F*ck Yes! The Great Performances of 2017


From Shalane Flanagan crushing the 26.2 miles of the New York City Marathon to Roger Federer’s record setting 8th Wimbledon title to the Houston Astros first World Series Championship… 2017 was filled with many an epic sports moment! Here are a few of our favorites that had everyone talking – be they sports fan or not – and you should be too as we look back at the year!


On the first Sunday of November, Shalane Flanagan cruised to her first New York City Marathon victory in dominant fashion, running the last mile almost as fast as her first. At age 36, she became the first American woman to win the race in 40 years. It was her first marathon back after a hip fracture that kept her out of competition since the 2016 Rio Olympics. That’s a lot of firsts! Flanagan left three-time consecutive defending champion Mary Ketany of Kenya about a minute behind, and finished the race in 2:26:53. Crossing the finish line, Flanagan threw up her hands with an incredulous sob and celebratory “F*ck yes!” that few could hear but all could see as the cameras captured her amazing win.

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Trading Places: Michelle Wie & Genie Bouchard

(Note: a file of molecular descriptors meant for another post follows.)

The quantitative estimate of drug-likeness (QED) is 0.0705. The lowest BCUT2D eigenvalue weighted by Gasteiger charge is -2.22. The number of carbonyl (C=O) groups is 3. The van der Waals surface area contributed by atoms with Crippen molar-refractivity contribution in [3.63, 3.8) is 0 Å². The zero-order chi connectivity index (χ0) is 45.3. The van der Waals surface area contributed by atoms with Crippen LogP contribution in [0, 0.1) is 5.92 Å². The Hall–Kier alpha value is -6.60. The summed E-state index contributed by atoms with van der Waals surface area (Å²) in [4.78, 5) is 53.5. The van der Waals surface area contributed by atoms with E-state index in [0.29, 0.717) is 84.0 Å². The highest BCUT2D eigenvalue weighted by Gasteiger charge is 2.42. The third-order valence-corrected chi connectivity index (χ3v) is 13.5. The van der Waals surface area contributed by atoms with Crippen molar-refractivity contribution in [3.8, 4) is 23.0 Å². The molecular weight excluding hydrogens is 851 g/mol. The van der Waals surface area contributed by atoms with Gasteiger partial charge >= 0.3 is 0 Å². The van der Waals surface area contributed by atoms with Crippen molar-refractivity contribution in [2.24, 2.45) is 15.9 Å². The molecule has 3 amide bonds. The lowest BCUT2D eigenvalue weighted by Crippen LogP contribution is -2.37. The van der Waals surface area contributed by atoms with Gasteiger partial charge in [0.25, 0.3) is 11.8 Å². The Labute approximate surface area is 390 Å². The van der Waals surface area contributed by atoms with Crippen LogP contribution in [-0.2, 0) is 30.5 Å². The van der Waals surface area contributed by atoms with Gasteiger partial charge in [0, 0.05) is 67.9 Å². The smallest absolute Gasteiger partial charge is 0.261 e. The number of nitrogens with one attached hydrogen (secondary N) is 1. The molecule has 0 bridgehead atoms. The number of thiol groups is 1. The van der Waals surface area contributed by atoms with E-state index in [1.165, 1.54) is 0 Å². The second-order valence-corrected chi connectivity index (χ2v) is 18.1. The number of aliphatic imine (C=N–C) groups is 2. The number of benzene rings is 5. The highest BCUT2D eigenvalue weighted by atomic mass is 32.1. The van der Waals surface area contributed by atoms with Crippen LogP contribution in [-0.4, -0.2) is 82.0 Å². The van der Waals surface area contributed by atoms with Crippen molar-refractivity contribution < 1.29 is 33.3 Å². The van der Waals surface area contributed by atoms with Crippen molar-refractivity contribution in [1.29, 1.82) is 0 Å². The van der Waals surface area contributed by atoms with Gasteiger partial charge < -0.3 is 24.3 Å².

When two of the biggest stars in tennis and golf, Eugenie “Genie” Bouchard and Michelle Wie respectively, met for the first time last week, you would have thought they were lifelong friends. Both Nike athletes, they had been brought together for a promotional event and quickly hit it off, literally, hitting golf and tennis balls, and exchanging coaching tips. Their rapport was instant and their ability to pick up each other’s sport didn’t lag too far behind.

Korean-American Michelle Wie, 27 years old, has been on the LPGA tour since just before her 16th birthday and is currently #34 in the Rolex Ranking. Though at age 10 she became the youngest player to qualify for a USGA amateur championship, Wie actually had dreams of becoming a professional tennis player. This phenom’s golf game was better than her tennis game, however, and so the clubs beat the racquet. Wie won her first major at the 2014 U.S. Women’s Open. Though she doesn’t get much of a chance to play tennis these days, after a few pointers from Genie, she quickly showed she’s still got some game.